Q: In your chapter on the SAT, you challenge the idea that a pure meritocracy is possible. Why is that?

A: Meritocracy, as defined by Thomas Jefferson and rearticulated by James Bryant Conant, assumes that social mobility is possible regardless of social inequality via a system that enables equality of opportunity for education. This conceptualization of meritocracy is what U.S. society continues to strive for and what the SAT was developed based on. I argue that the fatal assumption in this ideal of meritocracy is that equality of opportunity is possible regardless of inequality. Inequality of conditions will always compromise the goals of equality of opportunity unless there are policy interventions to mitigate the effects of unequal conditions.

In Inheriting Possibility, I empirically demonstrate the meaningful association between family wealth (i.e., total illiquid assets) and paternal grandparents' education with grandchild SAT scores. As the quintessential measure of merit, these associations will always compromise the aims of equality of opportunity, unless the appropriate policy interventions are developed and implemented.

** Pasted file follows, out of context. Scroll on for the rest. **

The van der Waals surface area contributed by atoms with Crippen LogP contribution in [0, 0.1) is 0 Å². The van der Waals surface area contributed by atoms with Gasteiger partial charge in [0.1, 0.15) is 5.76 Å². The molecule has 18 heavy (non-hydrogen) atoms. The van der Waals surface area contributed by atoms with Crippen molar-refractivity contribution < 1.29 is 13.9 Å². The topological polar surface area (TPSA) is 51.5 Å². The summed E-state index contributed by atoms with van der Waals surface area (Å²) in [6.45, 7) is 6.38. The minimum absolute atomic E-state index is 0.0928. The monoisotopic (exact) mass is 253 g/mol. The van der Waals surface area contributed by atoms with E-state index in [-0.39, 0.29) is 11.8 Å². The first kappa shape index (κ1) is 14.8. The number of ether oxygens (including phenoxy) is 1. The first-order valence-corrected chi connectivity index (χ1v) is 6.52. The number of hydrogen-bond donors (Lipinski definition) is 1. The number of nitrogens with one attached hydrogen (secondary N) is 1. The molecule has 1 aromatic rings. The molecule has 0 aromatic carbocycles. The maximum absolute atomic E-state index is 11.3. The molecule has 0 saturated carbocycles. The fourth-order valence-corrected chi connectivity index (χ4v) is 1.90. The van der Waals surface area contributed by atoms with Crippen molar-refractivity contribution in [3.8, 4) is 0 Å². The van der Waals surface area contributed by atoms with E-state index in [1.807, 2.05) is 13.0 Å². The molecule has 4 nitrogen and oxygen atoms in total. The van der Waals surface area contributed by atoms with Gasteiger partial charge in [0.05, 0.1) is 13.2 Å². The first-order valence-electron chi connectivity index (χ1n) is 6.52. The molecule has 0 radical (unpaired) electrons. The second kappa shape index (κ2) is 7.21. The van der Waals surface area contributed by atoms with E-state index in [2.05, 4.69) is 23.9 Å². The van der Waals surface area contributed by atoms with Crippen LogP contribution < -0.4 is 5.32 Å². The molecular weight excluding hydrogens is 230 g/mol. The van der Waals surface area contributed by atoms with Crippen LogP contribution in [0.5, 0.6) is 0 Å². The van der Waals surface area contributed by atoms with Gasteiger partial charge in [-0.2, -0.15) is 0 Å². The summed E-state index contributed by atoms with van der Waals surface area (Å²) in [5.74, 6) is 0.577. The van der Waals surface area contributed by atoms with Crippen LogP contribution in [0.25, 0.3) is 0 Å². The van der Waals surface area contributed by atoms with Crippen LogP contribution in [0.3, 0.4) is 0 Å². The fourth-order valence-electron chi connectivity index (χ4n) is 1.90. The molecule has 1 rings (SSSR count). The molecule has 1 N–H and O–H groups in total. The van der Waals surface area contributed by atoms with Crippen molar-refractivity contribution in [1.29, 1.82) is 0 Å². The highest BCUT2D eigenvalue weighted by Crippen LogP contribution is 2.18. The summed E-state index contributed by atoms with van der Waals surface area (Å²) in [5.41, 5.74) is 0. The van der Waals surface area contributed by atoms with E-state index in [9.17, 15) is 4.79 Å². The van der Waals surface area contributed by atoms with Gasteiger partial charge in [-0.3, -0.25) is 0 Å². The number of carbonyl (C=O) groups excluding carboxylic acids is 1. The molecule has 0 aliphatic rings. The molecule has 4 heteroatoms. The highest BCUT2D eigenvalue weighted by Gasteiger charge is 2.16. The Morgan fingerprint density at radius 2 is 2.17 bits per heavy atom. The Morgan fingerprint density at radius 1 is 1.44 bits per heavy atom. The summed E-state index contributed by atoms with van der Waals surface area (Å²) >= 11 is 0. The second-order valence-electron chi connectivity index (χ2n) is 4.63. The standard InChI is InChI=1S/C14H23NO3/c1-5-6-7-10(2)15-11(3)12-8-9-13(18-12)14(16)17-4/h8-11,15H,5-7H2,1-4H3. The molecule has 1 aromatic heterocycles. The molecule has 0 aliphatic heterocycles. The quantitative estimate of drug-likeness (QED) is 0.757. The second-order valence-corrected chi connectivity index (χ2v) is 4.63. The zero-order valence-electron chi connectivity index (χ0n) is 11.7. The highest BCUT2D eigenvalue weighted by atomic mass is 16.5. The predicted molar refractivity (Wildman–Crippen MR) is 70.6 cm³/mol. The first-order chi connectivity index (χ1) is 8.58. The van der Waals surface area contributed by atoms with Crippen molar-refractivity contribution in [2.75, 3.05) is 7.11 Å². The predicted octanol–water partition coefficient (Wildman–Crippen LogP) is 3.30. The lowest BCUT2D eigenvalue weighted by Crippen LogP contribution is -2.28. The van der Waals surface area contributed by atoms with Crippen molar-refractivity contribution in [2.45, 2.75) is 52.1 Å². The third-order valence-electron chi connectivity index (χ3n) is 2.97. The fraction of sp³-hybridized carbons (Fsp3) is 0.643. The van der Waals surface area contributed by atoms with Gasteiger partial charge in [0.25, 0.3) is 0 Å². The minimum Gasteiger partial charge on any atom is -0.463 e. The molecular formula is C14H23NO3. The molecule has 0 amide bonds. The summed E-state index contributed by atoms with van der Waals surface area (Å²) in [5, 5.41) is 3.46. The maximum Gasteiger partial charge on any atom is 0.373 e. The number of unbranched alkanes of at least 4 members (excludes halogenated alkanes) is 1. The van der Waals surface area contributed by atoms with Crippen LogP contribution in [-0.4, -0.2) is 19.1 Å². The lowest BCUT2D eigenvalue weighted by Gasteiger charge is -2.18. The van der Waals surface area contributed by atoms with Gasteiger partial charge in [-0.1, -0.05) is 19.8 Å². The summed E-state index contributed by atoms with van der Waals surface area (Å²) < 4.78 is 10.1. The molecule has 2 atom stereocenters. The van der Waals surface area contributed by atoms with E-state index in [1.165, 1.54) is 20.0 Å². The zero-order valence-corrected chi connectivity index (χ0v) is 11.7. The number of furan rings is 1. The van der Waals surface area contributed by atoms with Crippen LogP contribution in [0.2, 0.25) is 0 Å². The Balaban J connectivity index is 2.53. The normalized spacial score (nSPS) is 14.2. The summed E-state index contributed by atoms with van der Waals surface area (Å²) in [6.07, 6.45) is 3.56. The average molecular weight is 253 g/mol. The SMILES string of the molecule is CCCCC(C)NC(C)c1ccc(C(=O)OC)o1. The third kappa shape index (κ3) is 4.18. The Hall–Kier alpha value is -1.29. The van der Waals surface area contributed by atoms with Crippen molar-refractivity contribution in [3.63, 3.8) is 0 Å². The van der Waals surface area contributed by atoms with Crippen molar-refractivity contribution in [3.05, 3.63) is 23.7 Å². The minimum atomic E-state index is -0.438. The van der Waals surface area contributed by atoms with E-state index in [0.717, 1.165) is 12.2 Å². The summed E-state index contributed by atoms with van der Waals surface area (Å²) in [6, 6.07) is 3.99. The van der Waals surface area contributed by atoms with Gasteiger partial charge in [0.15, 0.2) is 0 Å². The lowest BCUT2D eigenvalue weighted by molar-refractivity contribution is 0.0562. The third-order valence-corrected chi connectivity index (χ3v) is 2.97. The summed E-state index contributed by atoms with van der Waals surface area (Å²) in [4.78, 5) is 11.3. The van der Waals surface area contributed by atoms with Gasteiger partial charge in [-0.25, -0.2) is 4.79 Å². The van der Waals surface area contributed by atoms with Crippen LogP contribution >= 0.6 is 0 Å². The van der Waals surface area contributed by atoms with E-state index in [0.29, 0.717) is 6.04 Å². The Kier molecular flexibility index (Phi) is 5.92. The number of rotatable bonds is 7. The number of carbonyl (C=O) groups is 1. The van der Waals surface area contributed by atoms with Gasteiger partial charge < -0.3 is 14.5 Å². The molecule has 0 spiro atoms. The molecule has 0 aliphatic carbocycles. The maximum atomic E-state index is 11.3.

Q: Has the SAT improved in fairness over the years? Once there was a notorious question about a yacht, but these days the test makers appears much more conscious of such bias. Is the SAT better than it was? Could it be a good test?

A: The rigorous item sensitivity analysis … has definitely helped to address these concerns. There are a number of examples like [the] yacht … The College Board has even recognized how the test is endogenous to the unequal opportunities of test coaching and tried to address this by teaming up with Khan Academy.